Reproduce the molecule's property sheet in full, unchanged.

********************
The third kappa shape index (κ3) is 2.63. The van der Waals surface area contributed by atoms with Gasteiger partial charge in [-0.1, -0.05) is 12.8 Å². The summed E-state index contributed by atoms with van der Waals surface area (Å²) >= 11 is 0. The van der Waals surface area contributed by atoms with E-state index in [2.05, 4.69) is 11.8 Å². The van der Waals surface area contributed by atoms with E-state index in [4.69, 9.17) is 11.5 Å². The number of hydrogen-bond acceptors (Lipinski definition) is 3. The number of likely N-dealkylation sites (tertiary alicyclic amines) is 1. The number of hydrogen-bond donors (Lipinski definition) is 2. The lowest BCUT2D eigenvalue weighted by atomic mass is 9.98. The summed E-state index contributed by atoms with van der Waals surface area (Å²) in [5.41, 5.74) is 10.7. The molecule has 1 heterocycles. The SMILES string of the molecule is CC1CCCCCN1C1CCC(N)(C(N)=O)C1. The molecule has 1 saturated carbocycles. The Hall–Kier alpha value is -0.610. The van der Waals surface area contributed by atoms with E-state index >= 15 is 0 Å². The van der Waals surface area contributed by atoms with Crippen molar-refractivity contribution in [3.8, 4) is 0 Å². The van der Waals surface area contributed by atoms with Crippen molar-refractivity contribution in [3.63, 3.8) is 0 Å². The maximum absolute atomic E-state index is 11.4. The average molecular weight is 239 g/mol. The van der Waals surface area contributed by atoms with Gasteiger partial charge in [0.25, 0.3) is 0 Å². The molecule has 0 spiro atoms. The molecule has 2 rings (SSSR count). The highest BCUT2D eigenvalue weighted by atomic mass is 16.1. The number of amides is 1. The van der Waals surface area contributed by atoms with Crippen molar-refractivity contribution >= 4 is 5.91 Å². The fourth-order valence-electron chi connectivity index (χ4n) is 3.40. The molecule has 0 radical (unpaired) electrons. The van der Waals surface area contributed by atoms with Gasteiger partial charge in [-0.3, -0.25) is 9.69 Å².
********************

The third kappa shape index (κ3) is 2.63. The van der Waals surface area contributed by atoms with Gasteiger partial charge in [-0.1, -0.05) is 12.8 Å². The summed E-state index contributed by atoms with van der Waals surface area (Å²) >= 11 is 0. The van der Waals surface area contributed by atoms with E-state index in [2.05, 4.69) is 11.8 Å². The van der Waals surface area contributed by atoms with E-state index in [4.69, 9.17) is 11.5 Å². The number of hydrogen-bond acceptors (Lipinski definition) is 3. The number of likely N-dealkylation sites (tertiary alicyclic amines) is 1. The number of hydrogen-bond donors (Lipinski definition) is 2. The lowest BCUT2D eigenvalue weighted by atomic mass is 9.98. The summed E-state index contributed by atoms with van der Waals surface area (Å²) in [5.41, 5.74) is 10.7. The molecule has 1 heterocycles. The SMILES string of the molecule is CC1CCCCCN1C1CCC(N)(C(N)=O)C1. The molecule has 1 saturated carbocycles. The Hall–Kier alpha value is -0.610. The van der Waals surface area contributed by atoms with E-state index >= 15 is 0 Å². The van der Waals surface area contributed by atoms with Crippen molar-refractivity contribution in [3.8, 4) is 0 Å². The van der Waals surface area contributed by atoms with Crippen molar-refractivity contribution in [3.63, 3.8) is 0 Å². The maximum absolute atomic E-state index is 11.4. The average molecular weight is 239 g/mol. The van der Waals surface area contributed by atoms with Gasteiger partial charge in [0.25, 0.3) is 0 Å². The molecule has 0 spiro atoms. The molecule has 2 rings (SSSR count). The highest BCUT2D eigenvalue weighted by atomic mass is 16.1. The number of amides is 1. The van der Waals surface area contributed by atoms with Crippen molar-refractivity contribution >= 4 is 5.91 Å². The fourth-order valence-electron chi connectivity index (χ4n) is 3.40. The molecule has 0 radical (unpaired) electrons. The van der Waals surface area contributed by atoms with Gasteiger partial charge in [-0.3, -0.25) is 9.69 Å².